- Obama military strategy too weak for future security, panel reports
- Sen. Tom Coburn vows to slow down budget-busting bills ahead of recess
- Obama fantasizes about more executive power, signs new order on federal contractors
- Clintons call Klein, Halper, Kessler ‘a Hat Trick of despicable actors’: report
- Boehner accuses Obama of ‘legacy of lawlessness’
- Pro-marijuana group claims responsibility for Brooklyn Bridge flag swap
- Young adults shun Obamacare mostly due to cost: survey
- Stabbing attack on transgender girl, 15, was ‘bias motivated,’ police say
- LGBT adults still lean overwhelmingly toward Democratic Party
- Lawmakers rattled by Syria genocide horrors, call on Obama to act
Back in Ohio, Romney promises big changes
Question of the Day
“We’re outperforming our early vote margins in key states compared to 2008, and we’re ahead of where we were against John McCain — and most important, ahead of Mitt Romney,” said Adam Fetcher of the Obama campaign. “The early vote helps us get out low-propensity, sporadic voters, which broadens our universe and frees up more get-out-the-vote resources later — especially on Election Day.”
Mr. Obama, meanwhile, is ratcheting up his attempts to reach out to Hispanics and cut into Mr. Romney’s support from women — slices of the electorate that helped propel Mr. Obama to victory in 2008.
At a campaign stop in Florida on Thursday, Mr. Obama warned that Mr. Romney wants to repeal parts of his national health care law that benefit women. On Wednesday, the Obama campaign also released a previously off-the-record interview with the Des Moines Register newspaper in which Mr. Obama pledged to pass immigration reform in his second term.
Back on the campaign trail here in Ohio, Mr. Romney stuck with the same sort of economic-focused message that he made the central theme of his campaign more than a year ago.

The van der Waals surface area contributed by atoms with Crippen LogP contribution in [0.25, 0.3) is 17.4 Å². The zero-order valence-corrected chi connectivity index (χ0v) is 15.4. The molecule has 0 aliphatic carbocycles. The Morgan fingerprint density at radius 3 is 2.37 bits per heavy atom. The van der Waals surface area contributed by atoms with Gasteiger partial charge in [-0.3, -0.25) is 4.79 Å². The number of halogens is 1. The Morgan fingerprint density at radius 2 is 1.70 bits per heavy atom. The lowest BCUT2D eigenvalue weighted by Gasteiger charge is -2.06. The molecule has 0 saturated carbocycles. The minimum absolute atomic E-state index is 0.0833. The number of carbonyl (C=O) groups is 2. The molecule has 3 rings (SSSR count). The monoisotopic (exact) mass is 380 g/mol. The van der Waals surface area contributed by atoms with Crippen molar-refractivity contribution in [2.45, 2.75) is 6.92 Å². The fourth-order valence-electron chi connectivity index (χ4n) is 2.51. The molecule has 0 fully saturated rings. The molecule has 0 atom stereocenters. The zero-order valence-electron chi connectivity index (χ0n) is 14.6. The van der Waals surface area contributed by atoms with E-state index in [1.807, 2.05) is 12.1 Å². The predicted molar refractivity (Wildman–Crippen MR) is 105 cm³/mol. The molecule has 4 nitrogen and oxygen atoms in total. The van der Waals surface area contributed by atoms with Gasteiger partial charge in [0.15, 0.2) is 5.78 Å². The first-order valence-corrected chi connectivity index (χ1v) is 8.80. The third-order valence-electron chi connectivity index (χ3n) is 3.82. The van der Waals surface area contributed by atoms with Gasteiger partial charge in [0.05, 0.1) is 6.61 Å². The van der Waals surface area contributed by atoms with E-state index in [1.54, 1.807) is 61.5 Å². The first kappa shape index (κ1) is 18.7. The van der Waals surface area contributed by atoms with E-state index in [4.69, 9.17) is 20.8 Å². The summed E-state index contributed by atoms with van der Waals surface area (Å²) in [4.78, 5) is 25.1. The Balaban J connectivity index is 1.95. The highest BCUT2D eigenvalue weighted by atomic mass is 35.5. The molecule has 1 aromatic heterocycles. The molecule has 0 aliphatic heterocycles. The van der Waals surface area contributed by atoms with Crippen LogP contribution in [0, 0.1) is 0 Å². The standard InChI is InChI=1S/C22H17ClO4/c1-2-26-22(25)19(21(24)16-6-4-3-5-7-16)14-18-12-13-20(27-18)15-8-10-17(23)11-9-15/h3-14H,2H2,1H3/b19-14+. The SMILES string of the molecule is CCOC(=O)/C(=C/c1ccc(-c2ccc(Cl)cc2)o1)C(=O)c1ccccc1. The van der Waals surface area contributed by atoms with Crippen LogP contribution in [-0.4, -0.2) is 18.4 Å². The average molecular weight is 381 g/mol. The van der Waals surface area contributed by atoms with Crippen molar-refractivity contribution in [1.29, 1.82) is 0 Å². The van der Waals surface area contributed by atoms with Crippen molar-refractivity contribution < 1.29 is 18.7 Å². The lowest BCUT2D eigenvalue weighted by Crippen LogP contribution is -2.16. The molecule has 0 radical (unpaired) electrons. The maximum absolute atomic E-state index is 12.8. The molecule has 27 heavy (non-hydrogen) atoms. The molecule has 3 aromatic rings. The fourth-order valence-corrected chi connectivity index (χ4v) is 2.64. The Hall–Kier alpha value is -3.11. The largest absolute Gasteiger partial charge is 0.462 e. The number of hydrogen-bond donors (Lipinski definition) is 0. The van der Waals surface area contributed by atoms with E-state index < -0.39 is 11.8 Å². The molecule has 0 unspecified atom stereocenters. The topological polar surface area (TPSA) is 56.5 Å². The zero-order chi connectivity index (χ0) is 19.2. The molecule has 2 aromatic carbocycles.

He told the crowd gathered here that he offers “real change” for the single mothers, college students who will be saddled with the soaring national debt, and those struggling to find a good job.
“I was speaking with a gentleman just the other day, and he said that he used to have a job at $25-an-hour plus benefits, and now he’s only able to get a job at $9 an hour, and he wonders what’s going to become of him, what’s going to happen to his future,” Mr. Romney said. “The president’s campaign slogan is ‘Forward.’ To this gentleman, things don’t feel like they’re going forward; it feels more like backward.”
Mr. Romney said the “status quo” path that the president has put the country on will, over the course of another four years, push the national debt to $20 trillion, weaken Medicare and shrink the nation’s military — cutting jobs in Ohio and elsewhere.
“The path we’re on does not have new answers. The president has the same old answers as in the past,” he said.
© Copyright 2014 The Washington Times, LLC. Click here for reprint permission.
About the Author
- Chris Christie sidesteps Bridgegate, again tops Republican presidential field
- Democrats may win at fundraising but still lose to GOP at polls
- Impeachment talks revving up Democratic base: DCCC
- Boehner says impeachment talk is Democratic fundraising ploy
- Achin' for Akin: Democrats praying for GOP Gaffes in midterms
Latest Blog Entries
TWT Video Picks
By Ted Cruz
Israel saves its enemies; Hamas endangers its friends
- Inside the Ring: Israel surprised by Hamas tunnel network
- Army's 3-D printed bombs to create 'a whole new universe' of lethal capabilities
- GOP leaders delay border bill, leave Obama in control
- Chicken pox outbreak puts illegal immigrant facility on lockdown
- CIA admits improperly hacking Senate computers in search of Bush-era information
- CRUZ: A tale of two hospitals: One in Israel, one in Gaza
- Report: 40% of weapons sent to Afghanistan are unaccounted for
- 3 African leaders cancel trip to U.S. over Ebola outbreak; Obama still plans summit
- Israel surprised by Hamas tunnel network
- Colorado poll shows women tuning out Democrats' 'war on women' strategy
Obama's biggest White House 'fails'
Celebrities turned politicians
Athletes turned actors
20 gadgets that changed the world